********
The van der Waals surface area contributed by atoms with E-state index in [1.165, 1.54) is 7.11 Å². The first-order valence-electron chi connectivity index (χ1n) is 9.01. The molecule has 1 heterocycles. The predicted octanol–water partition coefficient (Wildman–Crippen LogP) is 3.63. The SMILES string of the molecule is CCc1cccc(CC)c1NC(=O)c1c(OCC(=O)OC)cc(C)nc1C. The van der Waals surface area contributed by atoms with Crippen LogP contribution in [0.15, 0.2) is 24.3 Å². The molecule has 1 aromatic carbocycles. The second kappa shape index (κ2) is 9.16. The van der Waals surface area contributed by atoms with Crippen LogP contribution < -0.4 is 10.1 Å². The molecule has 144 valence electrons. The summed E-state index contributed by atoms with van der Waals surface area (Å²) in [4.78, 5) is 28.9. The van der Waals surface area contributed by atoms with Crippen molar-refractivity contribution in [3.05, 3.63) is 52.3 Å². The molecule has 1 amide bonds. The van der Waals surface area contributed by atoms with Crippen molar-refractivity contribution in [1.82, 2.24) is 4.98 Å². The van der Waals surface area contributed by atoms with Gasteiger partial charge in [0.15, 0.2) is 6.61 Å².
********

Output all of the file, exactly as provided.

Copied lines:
The van der Waals surface area contributed by atoms with E-state index in [1.165, 1.54) is 7.11 Å². The first-order valence-electron chi connectivity index (χ1n) is 9.01. The molecule has 1 heterocycles. The predicted octanol–water partition coefficient (Wildman–Crippen LogP) is 3.63. The SMILES string of the molecule is CCc1cccc(CC)c1NC(=O)c1c(OCC(=O)OC)cc(C)nc1C. The van der Waals surface area contributed by atoms with Crippen LogP contribution in [0.15, 0.2) is 24.3 Å². The molecule has 1 aromatic carbocycles. The second kappa shape index (κ2) is 9.16. The van der Waals surface area contributed by atoms with Crippen LogP contribution < -0.4 is 10.1 Å². The molecule has 144 valence electrons. The summed E-state index contributed by atoms with van der Waals surface area (Å²) in [4.78, 5) is 28.9. The van der Waals surface area contributed by atoms with Crippen molar-refractivity contribution in [3.05, 3.63) is 52.3 Å². The molecule has 1 amide bonds. The van der Waals surface area contributed by atoms with Crippen molar-refractivity contribution in [1.82, 2.24) is 4.98 Å². The van der Waals surface area contributed by atoms with Gasteiger partial charge in [0.15, 0.2) is 6.61 Å².